Air Transport Services Group Inc. Q4 2009 Earnings Call Transcript

| About: Air Transport (ATSG)
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Air Transport Services Group Inc. (NASDAQ:ATSG) Q4 2009 Earnings Call April 1, 2010 10:00 AM ET


Joe Hete – President, Chief Executive Officer

Quint Turner – Chief Executive Officer


Helane Becker – Jesup & Lamont

Kim Zotter – Imperial Capital

Adam Ritzer – CRT Capital

Kristina Marsh – Thompson Davis & Co.


Welcome to the fourth quarter 2009 Air Transportation Services Group Inc. earnings conference call. (Operator Instructions) Please note the slides will automatically progress and you can get to the slides by using the link. I would now like to turn the conference over to your host for today, Mr. Joe Hete, President and CEO.

Joe Hete

Welcome to all of your joining us today for our fourth quarter conference call. I’m Joe Hete, President and Chief Executive Officer of Air Transport Services Group. With me today are Quint Turner, our Chief Financial Officer, Joe Payne, our Senior Vice President and Corporate General Council, John Graber who is President of ABX Air and Rich Corrado who joins us officially today as Chief Commercial Officer.

You may have seen the release we issued this morning announcing Rich’s return to the company. It’s great to have him with us and I’ll say more about that later about what we’ll be working on.

This is a big week for us, and for you as our shareholders. We and DHL have announced a new set of agreements that form the basis of a transformational change in our working relationship. Taken together, these agreements reinforce DHL’s long-term commitment to the international service strategy it adopted here in the U.S. more than a year ago and also signified the collective commitment of all the ATSG businesses to serving DHL’s customers not only here in the U.S., but anywhere in the world.

The agreements represent a brand new approach to the way we do business with DHL and bring to an end the lingering issues over the termination of our old agreements. With all of our 767 freighters now either deployed on an ACMI basis or dry leased under multi-year agreements and with more becoming available through our conversion investments, we are also poised to serve more new customers with these very attractive aircraft backed up by the most complete array of support services of any cargo operator in the world.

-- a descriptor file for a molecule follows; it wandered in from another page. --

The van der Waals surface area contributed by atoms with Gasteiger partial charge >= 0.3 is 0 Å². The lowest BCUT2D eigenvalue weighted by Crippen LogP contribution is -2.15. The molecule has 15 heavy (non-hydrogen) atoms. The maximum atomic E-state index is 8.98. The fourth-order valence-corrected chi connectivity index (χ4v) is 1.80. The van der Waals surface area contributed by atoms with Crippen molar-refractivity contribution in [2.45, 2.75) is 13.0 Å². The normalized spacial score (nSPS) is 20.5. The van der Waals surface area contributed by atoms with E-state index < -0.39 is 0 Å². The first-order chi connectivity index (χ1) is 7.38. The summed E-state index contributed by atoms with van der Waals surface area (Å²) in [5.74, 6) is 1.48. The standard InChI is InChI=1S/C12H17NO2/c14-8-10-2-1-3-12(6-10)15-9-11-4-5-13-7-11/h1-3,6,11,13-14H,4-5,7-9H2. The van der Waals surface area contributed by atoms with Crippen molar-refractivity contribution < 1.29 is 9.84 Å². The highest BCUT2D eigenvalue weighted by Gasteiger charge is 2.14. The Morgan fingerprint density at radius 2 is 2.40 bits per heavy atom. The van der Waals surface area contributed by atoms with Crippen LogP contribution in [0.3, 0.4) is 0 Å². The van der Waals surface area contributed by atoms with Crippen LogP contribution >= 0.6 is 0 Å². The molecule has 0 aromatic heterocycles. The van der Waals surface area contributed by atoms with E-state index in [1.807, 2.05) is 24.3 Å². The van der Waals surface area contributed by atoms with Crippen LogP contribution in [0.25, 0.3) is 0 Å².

We know you have many questions about these agreements as well as our 2009 results. To help you better understand both, we are supplementing our remarks today with some graphics that help illustrate our results and the new agreements. You can follow along via webcast or download them later from our website

Naturally, I have much more to tell you about these agreements and we want to allow plenty of time for your questions, so I’m going to stop here for now and let Quint Turner cover our year-end results.

Quint Turner

Good morning everyone. As always, I need to begin by advising everyone that during the course of this call, either in our comments or in our slide presentation, we may make projections or other forward-looking statements that involve risks and uncertainties and our actual results and other future events may differ materially from those we may describe here.

These forward-looking statements are based on information, plans and estimates as of the date of this call and Air Transport Services Group undertakes no obligation to update any forward-looking statements to reflect changes in the underlying assumptions or factors, new information or future or other changes.

These factors include but aren’t limited to changes in market demand for our assets and services, the timely completion of 767 freighter modifications as anticipated under ABX Air’s new operating agreement with DHL and ABX Air’s ability to maintain on time service and control costs.

There are also other factors that are contained from time to time in ATSG’s filings with the U.S. Securities and Exchange Commission including its annual report on Form 10-K which we filed last evening.

We may also refer to a non-GAAP financial measure, EBITDA and adjusted EBITDA which management believes is helpful to the investor in assessing ATSG’s financial position and results. This non-GAAP measure is not meant as a substitute for the GAAP financials and we advise you to refer to the reconciliation to the GAAP measure, which we have included in our slide presentation.

Challenging, but successful best describes 2009 for ATSG as we worked with our largest customer to phase out its U.S. domestic Air Express business while building our other businesses in a very tough economy.

The good news is that we finished the year in a much stronger financial position than we started it with a new collective bargaining agreement with AVX air pilots that will make us much more competitive in global markets and with a framework in place that led to the new multi-year agreements we have completed with DHL which Joe will cover in detail shortly.